The rule change was ready for final publication when Bush took office in 2001 and ordered a government-wide halt to all pending rule changes. The bond rule appeared to be back on track when the BLM's implementation plan for the recommendations of Vice President Cheney's energy task force in 2002 called for its completion.
But none of the four bond-related tasks in that implementation plan have been completed, while eight tasks related to speeding up drilling permit approvals and opening more federal lands to oil and gas development have been finished. BLM issued 5,824 drilling permits in five Rocky Mountain states during fiscal 2004, a 63 percent increase over 2003.
Environmentalists and ranchers critical of the agency say the risk to taxpayers is growing as larger, more established oil and gas companies sell their lease holdings to smaller, less financially viable firms.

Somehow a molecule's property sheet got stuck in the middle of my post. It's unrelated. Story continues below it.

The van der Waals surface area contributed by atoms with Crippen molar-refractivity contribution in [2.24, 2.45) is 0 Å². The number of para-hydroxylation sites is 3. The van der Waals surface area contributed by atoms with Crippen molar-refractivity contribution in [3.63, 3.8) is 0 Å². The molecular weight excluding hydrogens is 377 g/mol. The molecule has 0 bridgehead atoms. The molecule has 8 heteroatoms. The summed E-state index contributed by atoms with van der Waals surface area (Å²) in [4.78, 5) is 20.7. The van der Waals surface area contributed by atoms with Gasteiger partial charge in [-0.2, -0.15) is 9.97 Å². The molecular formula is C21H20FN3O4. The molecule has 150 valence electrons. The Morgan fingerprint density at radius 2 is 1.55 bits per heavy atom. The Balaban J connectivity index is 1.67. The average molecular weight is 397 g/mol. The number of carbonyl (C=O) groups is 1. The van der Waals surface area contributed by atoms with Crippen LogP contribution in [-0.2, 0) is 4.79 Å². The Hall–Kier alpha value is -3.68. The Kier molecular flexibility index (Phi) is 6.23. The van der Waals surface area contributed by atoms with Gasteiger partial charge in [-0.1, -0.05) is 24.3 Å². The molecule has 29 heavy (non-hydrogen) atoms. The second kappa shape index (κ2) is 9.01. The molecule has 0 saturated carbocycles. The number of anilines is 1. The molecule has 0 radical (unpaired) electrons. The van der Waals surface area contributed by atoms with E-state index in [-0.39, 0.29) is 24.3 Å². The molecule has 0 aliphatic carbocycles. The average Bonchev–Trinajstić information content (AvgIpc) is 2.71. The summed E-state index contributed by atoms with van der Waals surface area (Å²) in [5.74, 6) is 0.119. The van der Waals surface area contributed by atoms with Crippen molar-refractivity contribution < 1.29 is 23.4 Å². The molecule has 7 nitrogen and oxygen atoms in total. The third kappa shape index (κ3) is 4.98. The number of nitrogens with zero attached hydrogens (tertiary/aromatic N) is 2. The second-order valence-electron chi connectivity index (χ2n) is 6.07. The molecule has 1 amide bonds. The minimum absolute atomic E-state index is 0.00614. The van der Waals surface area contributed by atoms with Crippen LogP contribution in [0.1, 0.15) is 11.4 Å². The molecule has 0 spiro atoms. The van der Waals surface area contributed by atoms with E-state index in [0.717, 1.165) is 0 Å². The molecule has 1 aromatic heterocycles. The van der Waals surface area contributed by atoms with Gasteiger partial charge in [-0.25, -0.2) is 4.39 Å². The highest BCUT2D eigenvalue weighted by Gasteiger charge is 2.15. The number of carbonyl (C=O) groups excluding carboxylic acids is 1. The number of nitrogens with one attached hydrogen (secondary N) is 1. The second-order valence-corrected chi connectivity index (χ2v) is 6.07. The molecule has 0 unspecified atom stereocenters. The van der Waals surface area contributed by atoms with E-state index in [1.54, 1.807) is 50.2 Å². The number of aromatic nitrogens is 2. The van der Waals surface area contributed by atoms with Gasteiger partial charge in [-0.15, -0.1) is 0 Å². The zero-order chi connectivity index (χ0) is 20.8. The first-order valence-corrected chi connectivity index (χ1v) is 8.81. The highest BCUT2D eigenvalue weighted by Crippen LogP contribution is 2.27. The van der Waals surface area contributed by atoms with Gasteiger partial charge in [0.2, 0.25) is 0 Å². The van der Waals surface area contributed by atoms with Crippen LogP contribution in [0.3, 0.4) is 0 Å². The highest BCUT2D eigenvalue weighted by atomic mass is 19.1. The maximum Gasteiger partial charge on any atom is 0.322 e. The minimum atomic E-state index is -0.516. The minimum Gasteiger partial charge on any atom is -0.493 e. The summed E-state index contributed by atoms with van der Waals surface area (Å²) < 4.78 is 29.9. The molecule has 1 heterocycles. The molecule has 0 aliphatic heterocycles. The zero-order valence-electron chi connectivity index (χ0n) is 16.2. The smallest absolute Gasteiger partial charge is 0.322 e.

The explosive growth of coal-bed methane exploration in Wyoming and Montana also poses increased risks, they argue, because it requires far more wells and surface disturbances than traditional oil and gas activities.
Drilling for coal-bed methane involves releasing groundwater to relieve pressure holding gas in coal seams. Some farmers and conservationists contend that the water released is often salty or of poor quality, and can hurt crops or other vegetation.
In one coal-bed methane field in southeastern Montana, an engineering consultant retained by the Northern Plains Resource Council testified in a civil case against BLM that it would cost $2 million to $213 million to reclaim the 1,564-acre field. Fidelity Exploration and Production Co., the operator, has posted a $150,000 nationwide bond with BLM and a $200,000 state bond with Montana.
The number of idle wells on federal lands also is growing. BLM data obtained with a Freedom of Information request show that more than 1,500 oil and gas wells are no longer producing, and in some case haven't been for decades.
That's 25 percent more than the 1,200 "temporarily abandoned" or "shut-in" wells the BLM told Congress existed on federal lands four years ago.